“Perceptual contributions to racial bias in pain care”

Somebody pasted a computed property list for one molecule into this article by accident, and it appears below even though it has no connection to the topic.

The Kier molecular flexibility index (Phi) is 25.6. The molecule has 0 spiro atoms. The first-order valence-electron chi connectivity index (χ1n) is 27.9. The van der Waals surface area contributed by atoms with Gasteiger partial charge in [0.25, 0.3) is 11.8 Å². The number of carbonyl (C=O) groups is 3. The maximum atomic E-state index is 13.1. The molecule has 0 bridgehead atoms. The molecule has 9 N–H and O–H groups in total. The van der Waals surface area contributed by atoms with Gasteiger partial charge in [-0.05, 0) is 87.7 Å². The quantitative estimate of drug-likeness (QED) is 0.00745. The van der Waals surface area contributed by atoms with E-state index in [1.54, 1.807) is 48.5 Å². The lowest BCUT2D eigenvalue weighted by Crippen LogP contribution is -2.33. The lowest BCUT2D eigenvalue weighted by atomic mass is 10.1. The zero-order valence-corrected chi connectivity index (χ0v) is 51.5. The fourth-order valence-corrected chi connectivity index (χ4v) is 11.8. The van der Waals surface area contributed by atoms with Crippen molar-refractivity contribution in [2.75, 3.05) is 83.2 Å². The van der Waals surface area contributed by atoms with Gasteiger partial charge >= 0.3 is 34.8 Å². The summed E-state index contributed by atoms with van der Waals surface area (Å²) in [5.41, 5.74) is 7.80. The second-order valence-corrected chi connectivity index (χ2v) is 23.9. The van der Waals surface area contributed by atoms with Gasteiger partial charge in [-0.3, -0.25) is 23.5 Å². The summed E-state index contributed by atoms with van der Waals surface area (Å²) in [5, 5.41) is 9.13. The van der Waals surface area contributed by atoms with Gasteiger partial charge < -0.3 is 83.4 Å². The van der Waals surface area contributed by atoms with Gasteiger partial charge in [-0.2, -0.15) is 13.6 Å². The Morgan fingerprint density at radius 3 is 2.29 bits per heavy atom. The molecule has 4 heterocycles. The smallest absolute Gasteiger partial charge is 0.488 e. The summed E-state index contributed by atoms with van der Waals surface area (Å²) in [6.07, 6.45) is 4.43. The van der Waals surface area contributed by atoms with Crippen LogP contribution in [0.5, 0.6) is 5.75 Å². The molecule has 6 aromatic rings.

Several decades of work demonstrate persistent racial and ethnic gaps in pain care in the United States. In particular, the pain of black Americans is undermanaged across virtually all care contexts. Recent work in our lab demonstrates that these gaps in care may stem, at least in part, from a perceptual source. White perceivers display more stringent thresholds for pain expressed on black faces, versus white faces—even when participants viewed digitally rendered black and white stimuli making exactly the same expressions of pain. This gap in perception stems from disruptions in configural face processing, and facilitates the influence of race on pain treatment decisions, over and above the influence of explicit prejudice and stereotypes. However, while racial bias in pain perception is not solely explained by low-level differences between white and black faces, these factors do exert a demonstrable influence. Specifically, darker skin tones (independent of race) impede pain perception, while racially prototypic structural features may exacerbate racial bias in pain perception. Moreover, while racial bias in perception generalizes across target gender, this effect is considerably larger for pain expressed by male versus female individuals. Taken together, this work builds the foundation for a social perceptual model of racial bias in pain care, and lays the groundwork for the elimination of longstanding inequities in pain care.